2. One observation: With the RICOH THETA V, it feels like the point of view (POV) is slightly below the lens, maybe at the bottom of the camera. I do not have an explanation for this, but I noticed it.

  3. We tested both eye-level and low to the ground. @codetricity was worried that low to the ground would feel strange. For me, I enjoyed the different perspective. Live streaming from eye level (within in the same room, also) seemed kind of normal. But live streaming from very low to the ground was like being turned into a small animal or something. Different perspective, pretty interesting.

  4. Yes, the low perspective did partially make me feel like I was standing in a hole.

This is really cool stuff! Going to keep an eye on this to see what you guys manage. I’ve just started dabbling in Unity as a way to present my stereo-graphic time-lapse project I’ve been working on. Have fun guys, this website has been an incredible resource!


I did another test and it now seems to work with the Y axis rotation of the CameraRig set to zero. If this continues to work, i will be simpler to set up.

The orientation of the 3D audio is messed up right now. I just realized today that if I mess with the rotation of the video stream, I need to adjust the spatial audio as well.

For the current HTC Vive demo, I have the spatial audio turned off. However, I think it’s a useful thing to implement to show off the capabilities of the THETA V spatial audio.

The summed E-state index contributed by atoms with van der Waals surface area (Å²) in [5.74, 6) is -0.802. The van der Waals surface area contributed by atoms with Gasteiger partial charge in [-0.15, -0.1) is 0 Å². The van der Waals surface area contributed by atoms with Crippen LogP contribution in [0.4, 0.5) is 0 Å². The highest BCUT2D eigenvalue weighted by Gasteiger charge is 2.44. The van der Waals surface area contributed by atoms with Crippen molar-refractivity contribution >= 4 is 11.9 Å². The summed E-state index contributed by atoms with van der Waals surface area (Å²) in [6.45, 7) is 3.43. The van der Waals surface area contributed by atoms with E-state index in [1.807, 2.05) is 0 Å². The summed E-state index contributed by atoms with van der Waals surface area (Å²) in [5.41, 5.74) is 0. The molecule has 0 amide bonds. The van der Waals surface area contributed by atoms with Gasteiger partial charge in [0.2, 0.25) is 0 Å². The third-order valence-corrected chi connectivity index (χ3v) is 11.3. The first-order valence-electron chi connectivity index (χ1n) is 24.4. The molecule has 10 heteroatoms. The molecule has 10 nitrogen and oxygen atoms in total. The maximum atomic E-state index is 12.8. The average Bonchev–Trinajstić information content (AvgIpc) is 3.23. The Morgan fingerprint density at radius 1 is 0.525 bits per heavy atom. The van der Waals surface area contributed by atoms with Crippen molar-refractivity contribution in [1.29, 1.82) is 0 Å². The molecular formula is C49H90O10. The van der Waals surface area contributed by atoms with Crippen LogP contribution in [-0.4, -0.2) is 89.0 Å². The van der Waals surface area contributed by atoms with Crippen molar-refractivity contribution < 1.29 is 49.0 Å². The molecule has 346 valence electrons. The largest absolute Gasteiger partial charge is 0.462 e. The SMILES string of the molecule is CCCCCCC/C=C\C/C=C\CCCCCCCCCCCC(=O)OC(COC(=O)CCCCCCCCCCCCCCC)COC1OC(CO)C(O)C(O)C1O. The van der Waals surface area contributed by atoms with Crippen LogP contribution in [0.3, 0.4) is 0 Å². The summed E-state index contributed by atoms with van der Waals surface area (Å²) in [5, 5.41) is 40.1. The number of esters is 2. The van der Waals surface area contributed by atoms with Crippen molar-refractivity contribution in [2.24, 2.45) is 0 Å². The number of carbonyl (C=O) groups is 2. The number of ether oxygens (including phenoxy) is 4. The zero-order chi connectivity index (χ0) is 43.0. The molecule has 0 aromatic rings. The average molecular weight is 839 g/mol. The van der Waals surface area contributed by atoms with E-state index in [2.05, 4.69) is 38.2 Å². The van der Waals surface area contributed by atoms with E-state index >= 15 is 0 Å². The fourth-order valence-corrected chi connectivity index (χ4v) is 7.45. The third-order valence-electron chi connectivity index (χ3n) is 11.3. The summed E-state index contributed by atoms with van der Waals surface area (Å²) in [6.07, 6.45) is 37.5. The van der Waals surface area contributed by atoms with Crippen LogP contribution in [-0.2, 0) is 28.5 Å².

Hi, have you ever tried the IP video streaming of any of the options you mentioned?


I have not tried any of software packages above. I am working with the Wireless Streaming Plug-in now to stream to YouTube

I can also connect the THETA V directly to Ethernet with USB OTG and stream over Ethernet direct to YouTube.

For shorter distances of 100 feet, it’s possible that a USB to CAT5 solution might work.

If you get something working, please report back.

Thanks Codetricity, but I was refering to stream the Theta V to the HTC Vive over the network, is this possible too?

Sorry, but I have not tried this yet.

Do you have specific latency requirements? Is the network connected to the same switch? Or, are you going out over the Internet?

Is it okay to have a delay of 8 seconds between the camera and headset? Or, do you need something under 1 second?

There’s various issues in reducing the latency over the WAN. A group at GITAI is working on solutions to the problems.

I wanted to make a proof of concept for 5G mobile network, so I would like to show that real-time Telepresence can be achieve in 5G. I’m not very familiar with VR development and for what I have research VR streaming over network is not really mature. Your project is the closest thing I have found for what I intent to do, it’s just missing the network part. If you ever try those remote USB over network with your solution please post your results.


I believe that the GITAI OS can do this, but I don’t think they released it for developers. See the note from their site on latency.

GITAI could minimize 2.7K resolution data of 360-degree camera from 800Mbps to 2.5Mbps and data latency to 100ms via standard WIFI networks.

If you want higher resolution and are OK with higher latency, you can probably use more standard technology. However, we don’t have any examples right now. If we find someone with something working, I’ll post a note here.

If the latency is not that big an issue, can you use YouTube or Facebook Live Event? You can use the Wireless Live Streaming Plug-in to stream directly from the camera to YouTube. You can then use YouTube VR inside of the HTC Vive headset.

If you want to bypass YouTube/Facebook and build your own implementation, I outlined some of the limitations and considerations from my perspective. It may save you some time in your own research.